In an an article called “Space Weather: Its Effect on Human Health,” Pittsburgh-area “conspiracy entrepreneur” Ben Davidson proposes that the sun somehow directly affects human behavior — causing spikes in things like “infant mortality, suicide, traffic accidents, [and] crime rates” (presumably similar to the way that the full moon creates werewolves). The article perfectly encapsulates the two sides of Davidson. On one hand, he sees himself as fair-minded, rational, scientific. On the other hand, he churns out content like “Space Weather,” which draws its inspiration from a discredited paper by an early Soviet-era scientist and poet named Alexander Tchijevsky.
These days, Tchijevsky is probably best known for claiming to correlate solar activity to things like cholera epidemics, social unrest, and the revolutions in Russia, Germany, and Austria. As the historian Michael Hagemeister points out, Tchijevsky’s big idea “shows obvious connections with astrology and the occult fascination with prophecy.” In other words, his work was as influenced by then-fashionable occult ideas as it was by the science of the day. And similarly, I’d have to guess that whatever it is that attracts people to occult ideas in the first place has also brought Ben Davidson and many others to inhabit the twilight world of conspiracy theory.
Among other things, the word “occult” means “hidden.” By claiming to report on the true nature of reality — by exposing the “truth” behind climate change and the upcoming solar cataclysm — Ben Davidson has done pretty well for himself. Hell, some day he might give Alex Jones a run for his money. You can read my profile of the guy on The Kernel.
While you’re at it, check out my article on the Flat Earth Movement. When it was published recently, the thing caused a great deal of excitement among people who deny the spherical nature of our planet, but regular (non-flat earth) people can enjoy the story as well.
I recently got around to reading the book Area 51: An Uncensored History of America’s Top Secret Military Base by Annie Jacobsen.
Area 51 provides an in-depth look at the famous military base in Nevada, based largely on recently declassified government documents and interviews with members of Roadrunners Internationale, an association for personnel who worked on the development of once secret U-2, YF-12 and A-12 aircraft. When the book is at its best, it is exploring what it takes to develop something like the A-12. Almost a space shuttle, the aircraft was used by the CIA to gather surveillance over the Soviet Union, Cuba, Vietnam, and North Korea in the 1960s. And this isn’t just a history lesson — these programs, as well as the nuclear program (which the book also discusses in detail) are the origins of the current security state.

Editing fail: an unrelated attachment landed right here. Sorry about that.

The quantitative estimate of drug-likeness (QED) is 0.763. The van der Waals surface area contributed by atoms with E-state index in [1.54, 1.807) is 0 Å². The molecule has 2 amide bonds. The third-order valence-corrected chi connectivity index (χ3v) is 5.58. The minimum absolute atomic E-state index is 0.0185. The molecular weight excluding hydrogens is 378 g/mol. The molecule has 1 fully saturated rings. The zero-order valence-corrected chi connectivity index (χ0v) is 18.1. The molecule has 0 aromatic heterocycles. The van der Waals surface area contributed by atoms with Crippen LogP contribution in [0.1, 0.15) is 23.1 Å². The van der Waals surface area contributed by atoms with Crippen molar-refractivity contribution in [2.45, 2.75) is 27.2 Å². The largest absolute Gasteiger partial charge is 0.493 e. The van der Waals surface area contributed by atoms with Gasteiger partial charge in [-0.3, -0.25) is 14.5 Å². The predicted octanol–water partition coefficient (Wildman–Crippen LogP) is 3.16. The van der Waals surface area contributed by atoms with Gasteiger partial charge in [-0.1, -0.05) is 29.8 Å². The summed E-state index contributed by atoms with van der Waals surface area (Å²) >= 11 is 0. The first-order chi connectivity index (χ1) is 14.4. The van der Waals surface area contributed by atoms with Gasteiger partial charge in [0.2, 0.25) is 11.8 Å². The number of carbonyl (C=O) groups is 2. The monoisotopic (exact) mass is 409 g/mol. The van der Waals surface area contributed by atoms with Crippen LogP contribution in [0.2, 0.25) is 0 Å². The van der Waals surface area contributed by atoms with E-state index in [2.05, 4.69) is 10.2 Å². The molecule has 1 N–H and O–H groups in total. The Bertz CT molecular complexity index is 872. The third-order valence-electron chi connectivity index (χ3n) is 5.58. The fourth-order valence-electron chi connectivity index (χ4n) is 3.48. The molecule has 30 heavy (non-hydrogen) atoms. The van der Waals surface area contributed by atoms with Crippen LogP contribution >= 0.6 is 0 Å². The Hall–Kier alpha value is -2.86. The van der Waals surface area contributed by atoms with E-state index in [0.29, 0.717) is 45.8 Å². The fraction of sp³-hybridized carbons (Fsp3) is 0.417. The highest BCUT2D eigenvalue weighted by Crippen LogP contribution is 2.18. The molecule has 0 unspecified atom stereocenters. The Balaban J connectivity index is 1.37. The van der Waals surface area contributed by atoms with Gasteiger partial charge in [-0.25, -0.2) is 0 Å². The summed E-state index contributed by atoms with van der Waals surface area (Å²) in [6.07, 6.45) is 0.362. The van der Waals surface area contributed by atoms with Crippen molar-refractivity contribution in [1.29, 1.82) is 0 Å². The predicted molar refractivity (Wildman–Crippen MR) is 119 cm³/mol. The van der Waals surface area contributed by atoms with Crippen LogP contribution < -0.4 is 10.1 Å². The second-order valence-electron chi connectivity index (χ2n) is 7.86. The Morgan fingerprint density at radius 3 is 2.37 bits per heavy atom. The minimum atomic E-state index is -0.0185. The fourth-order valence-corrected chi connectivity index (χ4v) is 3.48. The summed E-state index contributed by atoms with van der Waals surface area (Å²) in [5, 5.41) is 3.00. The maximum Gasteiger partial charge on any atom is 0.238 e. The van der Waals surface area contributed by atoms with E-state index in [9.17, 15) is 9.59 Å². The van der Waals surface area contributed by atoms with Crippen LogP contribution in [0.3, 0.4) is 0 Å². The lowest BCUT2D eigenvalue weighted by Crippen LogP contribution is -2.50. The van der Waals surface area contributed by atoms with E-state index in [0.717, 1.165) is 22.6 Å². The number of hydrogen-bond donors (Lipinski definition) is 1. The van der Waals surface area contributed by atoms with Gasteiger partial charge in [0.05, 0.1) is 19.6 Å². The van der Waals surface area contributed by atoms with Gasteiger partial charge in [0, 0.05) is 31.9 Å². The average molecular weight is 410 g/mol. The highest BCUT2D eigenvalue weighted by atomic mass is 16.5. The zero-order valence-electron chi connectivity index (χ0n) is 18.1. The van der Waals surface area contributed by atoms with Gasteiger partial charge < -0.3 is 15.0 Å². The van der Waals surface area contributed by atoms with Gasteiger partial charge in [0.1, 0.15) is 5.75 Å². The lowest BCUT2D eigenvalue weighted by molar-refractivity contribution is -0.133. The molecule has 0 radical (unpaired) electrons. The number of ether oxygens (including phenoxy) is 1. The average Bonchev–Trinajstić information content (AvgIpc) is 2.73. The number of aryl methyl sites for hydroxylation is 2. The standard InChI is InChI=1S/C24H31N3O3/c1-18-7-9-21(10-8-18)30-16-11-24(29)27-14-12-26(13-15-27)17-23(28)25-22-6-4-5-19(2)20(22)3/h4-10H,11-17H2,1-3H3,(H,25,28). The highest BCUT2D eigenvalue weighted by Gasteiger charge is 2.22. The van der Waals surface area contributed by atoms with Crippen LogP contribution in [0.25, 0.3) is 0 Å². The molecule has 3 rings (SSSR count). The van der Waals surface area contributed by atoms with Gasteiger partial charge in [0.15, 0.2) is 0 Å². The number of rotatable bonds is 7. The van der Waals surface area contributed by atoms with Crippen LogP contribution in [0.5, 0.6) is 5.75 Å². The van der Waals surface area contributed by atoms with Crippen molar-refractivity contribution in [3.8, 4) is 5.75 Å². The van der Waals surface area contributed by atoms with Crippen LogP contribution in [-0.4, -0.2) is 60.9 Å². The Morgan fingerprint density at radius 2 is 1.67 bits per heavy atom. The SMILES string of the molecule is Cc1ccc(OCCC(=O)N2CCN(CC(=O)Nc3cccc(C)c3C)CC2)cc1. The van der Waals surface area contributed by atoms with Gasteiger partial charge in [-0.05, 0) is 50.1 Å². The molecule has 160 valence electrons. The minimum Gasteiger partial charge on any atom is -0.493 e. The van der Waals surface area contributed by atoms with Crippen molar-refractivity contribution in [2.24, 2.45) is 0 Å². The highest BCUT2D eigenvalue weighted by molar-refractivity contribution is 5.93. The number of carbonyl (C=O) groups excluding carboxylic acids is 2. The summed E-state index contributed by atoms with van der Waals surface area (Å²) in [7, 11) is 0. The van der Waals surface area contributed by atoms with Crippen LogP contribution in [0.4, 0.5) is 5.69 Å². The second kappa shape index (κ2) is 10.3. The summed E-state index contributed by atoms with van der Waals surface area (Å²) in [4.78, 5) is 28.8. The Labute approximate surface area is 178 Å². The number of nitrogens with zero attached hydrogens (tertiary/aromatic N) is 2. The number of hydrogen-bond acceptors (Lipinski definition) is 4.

Brian Dunning is the host of Skeptoid, a podcast that looks at the pseudoscience, conspiracy theories, and plain ol’ nuttiness that infects popular culture. Each episode of Skeptoid is like an object lesson in critical thinking, and the subjects that the show covers — from Nikola Tesla to the Flat Earthers — are interesting in their own right.
I spoke with Dunning earlier this month. The following are some highlights from our conversation.
Here’s the historic “Family Jewels” document: a catalog of CIA actions that were either inappropriate or flat-out illegal. Numbering almost 700 pages in length, this document was compiled by the agency in the aftermath of Watergate, and only released in 2007 after a FOIA request by the National Security Archive.
The “Family Jewels” are available at the CIA’s FOIA site.
From A. Nolen:
The ‘CIA Family Jewels’ are a series of reports that DCI James Schlesinger asked the other CIA directors to prepare for him in 1973. The Jewels stank of rear-guard from day one: Schlesinger held his post for about six months, and during that short time one of his priorities was to make sure nothing with “flap potential” could be pinned to him. If Schlesinger was concerned about the agency, he would have discretely asked each director for sensitive information during face-to-face meetings. Instead, he armed a paper bomb…
…which fell into the lap of his replacement, the KGB-connected William Egan Colby. What we know as the ‘Jewels’ are a selection of heavily redacted reports that Colby chose to leak from Schlesinger’s original collection, with some ‘updates’ that Colby requested. Colby’s ‘Family Jewels’ are a dishonest collection of documents designed to smear Colby’s CIA enemies, cover his own scandals and provide some useful information to Colby’s KGB partners. A redacted set of the ‘Jewels’ wasn’t declassified until 2007.
It’s June, and you know what that means — Bilderberg season!
Every year around this time, a selection of national and corporate leaders (and some of their biggest fans) get together for a no-holds-barred talk about running the world (and, some fear, running us). Among the participants at the 2015 Bilderberg conference in Austria: